Taking an IRA distribution before age 59½ is one of those times when a worker must watch the calendar. You’ll want to be acting quickly and counting the days, as you’ll see here.
Sometimes a taxpayer wants to move money from one retirement account to another, or perhaps he/she receives an unexpected distribution directly from a retirement account. If the taxpayer is younger than 59½ years old, a clock starts ticking on arrival. He/she must roll over that money in a similar retirement account within 60 days, or the money will be heavily taxed.
This is not a time to dawdle or delay. If the rollover is not deposited on time, the IRS will charge the person’s normal income tax plus another 10 percent tax for an early distribution.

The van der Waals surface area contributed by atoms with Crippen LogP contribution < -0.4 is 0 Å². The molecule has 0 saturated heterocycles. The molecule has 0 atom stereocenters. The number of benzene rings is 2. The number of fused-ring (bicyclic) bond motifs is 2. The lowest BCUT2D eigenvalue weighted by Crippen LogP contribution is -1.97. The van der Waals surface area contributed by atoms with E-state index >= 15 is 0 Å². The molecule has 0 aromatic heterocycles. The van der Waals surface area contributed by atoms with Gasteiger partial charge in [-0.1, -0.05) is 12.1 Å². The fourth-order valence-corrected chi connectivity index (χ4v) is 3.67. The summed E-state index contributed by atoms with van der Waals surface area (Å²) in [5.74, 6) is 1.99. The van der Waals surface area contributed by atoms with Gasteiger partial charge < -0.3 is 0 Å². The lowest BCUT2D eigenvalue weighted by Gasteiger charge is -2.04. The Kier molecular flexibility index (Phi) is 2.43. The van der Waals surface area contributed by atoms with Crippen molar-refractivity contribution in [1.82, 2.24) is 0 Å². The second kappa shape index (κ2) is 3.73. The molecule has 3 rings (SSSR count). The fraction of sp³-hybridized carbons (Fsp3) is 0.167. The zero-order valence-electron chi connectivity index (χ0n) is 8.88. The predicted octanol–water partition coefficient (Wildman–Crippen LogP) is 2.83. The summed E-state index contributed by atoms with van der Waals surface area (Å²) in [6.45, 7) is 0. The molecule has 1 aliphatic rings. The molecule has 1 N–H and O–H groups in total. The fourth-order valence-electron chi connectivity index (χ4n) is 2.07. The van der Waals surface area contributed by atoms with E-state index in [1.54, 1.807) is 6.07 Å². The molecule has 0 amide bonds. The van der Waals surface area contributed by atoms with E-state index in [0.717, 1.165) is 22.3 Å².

Can the problem be avoided? Yes, by using a “direct rollover.” With that strategy, the taxpayer never touches the distributed cash. The retirement plans themselves move the money.
This area of early distributions has a slew of exceptions to the extra 10 percent tax. Basically, if the taxpayer missed the 60-day deadline for some reason outside his/her control, the IRS can waive the penalty tax. A traditional IRA also waives the 10 percent tax on withdrawals of as much as $10,000 for taxpayers who want to buy their first homes.
There are a number of exceptions and rules involved with early IRA distributions. Feel free to contact Eric Buechler, owner of EricJohn Ltd., for guidance on the tax implications of retirement plans.